Tenny Creek Neighborhood Park, which was completed in 2007 as part of the Greater Clark Parks District.
The Greater Clark Parks District was created in February 2005 when voters in the unincorporated urban area outside the city of Vancouver passed Proposition 1.
This property tax levy provides funding primarily for the maintenance and operations and construction of 30 new neighborhood parks, five new community parks, seven miles of new walking trails and additional sports fields.
Greater Clark Parks District status map (PDF)
Walnut Grove Neighborhood Park, which was completed in 2007.
New parks, trails and sports fields provide for a better quality of life and a healthier community. In addition, the parks district program has put millions of dollars back into the local economy through construction and engineering contracts with local firms.
Since 2005, Clark County Public Works has completed 31 parks and 26 sports fields. It still has two neighborhood parks and two community parks to build, Curtin Creek Community Park will be the 32.
- Greater Clark Parks District parks
- Greater Clark Parks District sports fields
- Greater Clark Parks District trails
Please visit the Kelley Meadows Neighborhood Park webpage for information on how the city of Vancouver's Van Mall North annexation in August 2017 will affect development of this park.
Planning, design, permitting and construction of the new parks included in the parks district is funded by park impact fees, the real estate excise tax, grants and donations. Property taxes collected by the Greater Clark Parks District levy pay for maintenance and operations.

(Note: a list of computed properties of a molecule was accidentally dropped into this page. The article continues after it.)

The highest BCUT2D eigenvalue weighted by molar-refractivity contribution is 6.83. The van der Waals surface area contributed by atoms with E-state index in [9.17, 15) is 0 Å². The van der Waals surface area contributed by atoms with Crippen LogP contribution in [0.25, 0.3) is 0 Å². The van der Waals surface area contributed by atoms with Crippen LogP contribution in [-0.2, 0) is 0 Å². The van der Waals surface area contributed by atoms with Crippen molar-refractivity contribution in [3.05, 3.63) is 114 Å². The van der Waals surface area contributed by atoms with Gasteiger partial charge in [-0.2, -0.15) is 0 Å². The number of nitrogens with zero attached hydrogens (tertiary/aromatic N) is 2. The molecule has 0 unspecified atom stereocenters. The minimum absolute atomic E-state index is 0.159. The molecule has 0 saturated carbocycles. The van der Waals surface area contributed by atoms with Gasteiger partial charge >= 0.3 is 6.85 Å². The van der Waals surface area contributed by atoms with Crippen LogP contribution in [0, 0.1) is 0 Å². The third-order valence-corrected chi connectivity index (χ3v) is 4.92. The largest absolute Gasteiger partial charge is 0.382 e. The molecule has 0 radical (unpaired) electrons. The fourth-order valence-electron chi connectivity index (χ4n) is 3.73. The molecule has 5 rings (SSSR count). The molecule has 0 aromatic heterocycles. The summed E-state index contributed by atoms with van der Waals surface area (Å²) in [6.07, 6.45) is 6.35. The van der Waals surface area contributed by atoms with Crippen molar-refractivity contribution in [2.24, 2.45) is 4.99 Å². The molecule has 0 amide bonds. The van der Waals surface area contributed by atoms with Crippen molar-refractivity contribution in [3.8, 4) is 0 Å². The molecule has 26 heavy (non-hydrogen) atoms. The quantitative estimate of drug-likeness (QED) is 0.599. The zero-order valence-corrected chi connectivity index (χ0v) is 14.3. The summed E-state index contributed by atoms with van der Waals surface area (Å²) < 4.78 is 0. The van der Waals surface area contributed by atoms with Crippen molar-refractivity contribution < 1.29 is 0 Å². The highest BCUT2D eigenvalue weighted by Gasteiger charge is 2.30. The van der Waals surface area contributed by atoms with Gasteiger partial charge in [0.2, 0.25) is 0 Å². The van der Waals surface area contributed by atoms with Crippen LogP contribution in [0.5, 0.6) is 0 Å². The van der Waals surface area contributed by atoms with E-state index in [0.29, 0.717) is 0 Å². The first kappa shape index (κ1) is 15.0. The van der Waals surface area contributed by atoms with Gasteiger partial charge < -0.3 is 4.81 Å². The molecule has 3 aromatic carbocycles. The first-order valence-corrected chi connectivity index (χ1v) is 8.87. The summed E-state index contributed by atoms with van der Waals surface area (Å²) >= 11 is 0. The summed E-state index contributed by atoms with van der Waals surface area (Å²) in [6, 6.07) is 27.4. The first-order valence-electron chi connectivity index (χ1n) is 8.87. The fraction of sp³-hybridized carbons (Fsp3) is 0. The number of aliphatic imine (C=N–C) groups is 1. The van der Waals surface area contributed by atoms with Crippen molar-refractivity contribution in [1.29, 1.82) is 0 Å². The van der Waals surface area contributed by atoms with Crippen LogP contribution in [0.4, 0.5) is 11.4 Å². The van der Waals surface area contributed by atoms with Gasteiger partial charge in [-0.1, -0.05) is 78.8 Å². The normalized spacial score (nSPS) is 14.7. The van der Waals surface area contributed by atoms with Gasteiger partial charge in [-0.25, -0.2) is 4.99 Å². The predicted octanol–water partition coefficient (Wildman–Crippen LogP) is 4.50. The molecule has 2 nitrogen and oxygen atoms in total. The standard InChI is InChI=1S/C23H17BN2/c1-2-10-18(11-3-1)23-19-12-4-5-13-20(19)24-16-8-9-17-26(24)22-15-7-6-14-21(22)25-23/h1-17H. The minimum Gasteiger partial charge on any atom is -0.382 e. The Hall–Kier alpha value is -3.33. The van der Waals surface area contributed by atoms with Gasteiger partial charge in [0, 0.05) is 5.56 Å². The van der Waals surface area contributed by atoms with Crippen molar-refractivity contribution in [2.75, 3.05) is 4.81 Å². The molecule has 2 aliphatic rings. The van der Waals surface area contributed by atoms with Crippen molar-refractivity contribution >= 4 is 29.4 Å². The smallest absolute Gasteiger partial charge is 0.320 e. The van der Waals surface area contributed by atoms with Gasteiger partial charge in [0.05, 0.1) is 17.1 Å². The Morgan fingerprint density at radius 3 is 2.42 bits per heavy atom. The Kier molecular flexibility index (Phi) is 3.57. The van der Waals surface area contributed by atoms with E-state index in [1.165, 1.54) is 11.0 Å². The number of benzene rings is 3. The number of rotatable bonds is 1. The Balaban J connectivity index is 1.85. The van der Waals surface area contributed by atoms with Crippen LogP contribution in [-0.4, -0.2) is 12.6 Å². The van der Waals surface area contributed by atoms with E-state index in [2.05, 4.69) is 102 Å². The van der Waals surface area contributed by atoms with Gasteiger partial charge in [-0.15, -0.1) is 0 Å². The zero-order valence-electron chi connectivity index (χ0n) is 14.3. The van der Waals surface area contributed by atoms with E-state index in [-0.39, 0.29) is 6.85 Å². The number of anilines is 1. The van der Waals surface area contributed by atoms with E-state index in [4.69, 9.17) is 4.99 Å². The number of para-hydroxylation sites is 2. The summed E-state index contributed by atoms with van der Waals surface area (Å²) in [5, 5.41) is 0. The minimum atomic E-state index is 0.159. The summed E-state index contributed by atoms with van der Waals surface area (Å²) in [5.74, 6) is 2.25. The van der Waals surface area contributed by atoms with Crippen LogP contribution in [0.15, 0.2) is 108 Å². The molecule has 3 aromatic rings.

Greater Clark Parks District funding sources
Prior to voters approving the Greater Clark Parks District levy in 2005, Clark County had acquired land for future parks. In addition, millions of dollars had been collected through park impact fees and the real estate excise taxes to help pay for design and construction of new parks.
However, Clark County lacked an ongoing revenue source to pay for the long-term maintenance of new parks. With increasing demand for county general fund dollars, another source of funding was needed.
Faced with this need, Clark County asked voters in the urban unincorporated area outside the city of Vancouver to create a metropolitan parks district under state law RCW 35.61.
In 2005, voters approved Proposition 1, which created the Greater Clark Parks District and authorized an ongoing annual levy of up to 27 cents per $1,000 assessed value within the unincorporated urban urea outside the city of Vancouver.
The first property tax collections for the Greater Clark Parks District were in 2006.
Metropolitan park district taxing authority, Municipal Research and Services Center
Twilight at Luke Jensen Sports Park, which opened in 2012.